After the Storm: A Caribbean Development Outlook
by Richard Westlund
(page 1 of 3)
Reprinted from the May 2010 Institutional Investor. For more on the Institutional Investor Magazine visit www.institutionalinvestor.com
As the global economy recovers from its recent downturn, Wendy Warren believes this is an ideal time for Caribbean states to assess their individual and regional assets, identify their competitive advantages and prepare for future development opportunities. “We all need to position ourselves for business that is relevant and can be attracted to our countries,” says Warren, CEO and executive director of the Bahamas Financial Services Board (BSFB). “We also need to be painfully honest about what changes are needed to succeed.”
The Bahamas is hosting the 40th annual Caribbean Development Bank (CDB) board of governors meeting May 19-20, with panel discussions on development strategies, financial services and other topics. It comes at a time when many Caribbean states are assessing their traditional ties with the U.S. and European Union (E.U.) and looking for new partnerships with China as well as inter-regional trade and investment opportunities.
One example is the Baha Mar resort project planned for the Cable Beach site west of Nassau. The private development team has concluded agreements with two Chinese entities for $2 billion to finance construction of a large-scale resort, and will be going to the government for approval of the project, according to Warren. “This would be a tremendous stimulus to our nation and the entire Caribbean tourism sector,” she says.
In Trinidad and Tobago, plans are moving ahead for a new international financial center that will be a catalyst for developing local expertise while serving the requirements of international financial institutions. “Developments in this area slowed with the onset of the global financial crisis,” says Larry Howai, CEO, First Citizens, a regional bank based in Trinidad. “But a number of international financial institutions have expressed an interest covering a range of activities.”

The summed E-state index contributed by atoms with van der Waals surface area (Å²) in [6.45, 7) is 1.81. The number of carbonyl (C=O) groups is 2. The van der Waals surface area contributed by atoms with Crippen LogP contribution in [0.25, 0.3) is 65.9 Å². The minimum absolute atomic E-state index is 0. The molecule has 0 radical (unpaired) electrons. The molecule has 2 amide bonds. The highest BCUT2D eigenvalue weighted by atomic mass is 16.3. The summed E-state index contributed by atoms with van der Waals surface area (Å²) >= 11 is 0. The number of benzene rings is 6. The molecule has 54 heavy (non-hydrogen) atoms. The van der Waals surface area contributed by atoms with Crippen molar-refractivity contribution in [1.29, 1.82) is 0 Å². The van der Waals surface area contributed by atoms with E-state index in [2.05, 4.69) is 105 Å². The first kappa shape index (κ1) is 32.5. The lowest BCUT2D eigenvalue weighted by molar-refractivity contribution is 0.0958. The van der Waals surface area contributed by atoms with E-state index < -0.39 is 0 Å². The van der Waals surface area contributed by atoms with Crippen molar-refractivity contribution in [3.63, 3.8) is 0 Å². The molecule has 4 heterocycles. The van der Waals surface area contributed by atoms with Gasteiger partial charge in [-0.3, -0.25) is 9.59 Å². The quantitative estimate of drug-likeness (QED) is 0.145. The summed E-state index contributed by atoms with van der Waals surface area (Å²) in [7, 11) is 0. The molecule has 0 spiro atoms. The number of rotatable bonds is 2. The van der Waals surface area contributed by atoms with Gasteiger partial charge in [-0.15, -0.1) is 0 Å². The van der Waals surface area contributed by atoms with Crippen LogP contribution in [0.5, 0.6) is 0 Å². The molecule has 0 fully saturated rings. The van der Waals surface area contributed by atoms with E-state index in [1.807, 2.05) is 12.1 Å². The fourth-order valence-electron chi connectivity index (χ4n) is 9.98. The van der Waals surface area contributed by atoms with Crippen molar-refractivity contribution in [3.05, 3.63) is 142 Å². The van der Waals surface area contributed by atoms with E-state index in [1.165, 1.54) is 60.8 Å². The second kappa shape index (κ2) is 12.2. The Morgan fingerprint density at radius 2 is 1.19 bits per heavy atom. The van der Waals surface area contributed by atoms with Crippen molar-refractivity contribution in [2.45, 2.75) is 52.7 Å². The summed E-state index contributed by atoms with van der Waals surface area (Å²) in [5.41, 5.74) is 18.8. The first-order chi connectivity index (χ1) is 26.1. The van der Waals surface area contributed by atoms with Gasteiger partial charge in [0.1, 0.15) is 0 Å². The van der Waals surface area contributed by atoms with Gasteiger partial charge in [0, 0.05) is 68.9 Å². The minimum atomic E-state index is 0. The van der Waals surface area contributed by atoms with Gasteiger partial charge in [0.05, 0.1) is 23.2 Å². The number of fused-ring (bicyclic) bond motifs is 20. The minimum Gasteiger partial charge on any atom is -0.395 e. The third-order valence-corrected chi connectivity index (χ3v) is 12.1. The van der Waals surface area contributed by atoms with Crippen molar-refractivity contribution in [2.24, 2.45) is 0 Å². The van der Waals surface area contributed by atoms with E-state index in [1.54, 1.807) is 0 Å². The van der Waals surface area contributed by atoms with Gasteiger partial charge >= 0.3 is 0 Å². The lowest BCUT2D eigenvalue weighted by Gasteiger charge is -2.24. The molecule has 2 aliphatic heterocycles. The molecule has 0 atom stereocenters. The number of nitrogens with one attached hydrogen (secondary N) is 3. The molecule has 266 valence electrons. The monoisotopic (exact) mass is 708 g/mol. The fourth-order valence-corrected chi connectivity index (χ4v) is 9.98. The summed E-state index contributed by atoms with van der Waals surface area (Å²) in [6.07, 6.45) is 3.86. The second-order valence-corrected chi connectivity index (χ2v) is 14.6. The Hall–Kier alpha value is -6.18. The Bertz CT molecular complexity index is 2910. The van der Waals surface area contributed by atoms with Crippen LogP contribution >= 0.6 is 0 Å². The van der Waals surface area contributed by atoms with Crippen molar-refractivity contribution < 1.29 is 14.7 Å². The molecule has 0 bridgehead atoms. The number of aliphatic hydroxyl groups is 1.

Larry Howai, CEO, First Citizens
Barbados provides another example of a Caribbean development program that is aimed at diversification. In addition to building on its traditional strengths as a center for tourism and financial services, Barbados is seeking to strengthen its technology and health-care sectors. “Barbados stands ready to engage investors in new areas such as biotechnology, health and wellness services, headquarters and holding companies, and renewable energy,” says Derek Gibbs, chief economist at the Barbados Ministry of Economic Affairs, Empowerment, Innovation, Trade, Industry and Commerce. “These are areas that offer good potential for future development.”
Slow Return to Growth
A January CDB report indicates that economic output contracted in most Caribbean economies in 2009, reflecting the global recession. That was primarily due to a decline in tourism and a drop in foreign direct investment (FDI), which affected infrastructure projects. “In the face of these exogenous shocks, Belize and Guyana have shown some resilience,” says the report. “However, the majority of regional economies are highly dependent on tourism and other services and have therefore proved to be much more vulnerable.”
The CDB report predicts that some of the regional economies that contracted in 2009 will return to growth this year, but a stronger upswing will not take hold before 2011. “Recovery in the major economies is particularly critical for the tourism and construction industries, as these are the main source markets for tourist arrivals and FDI flows,” the report notes.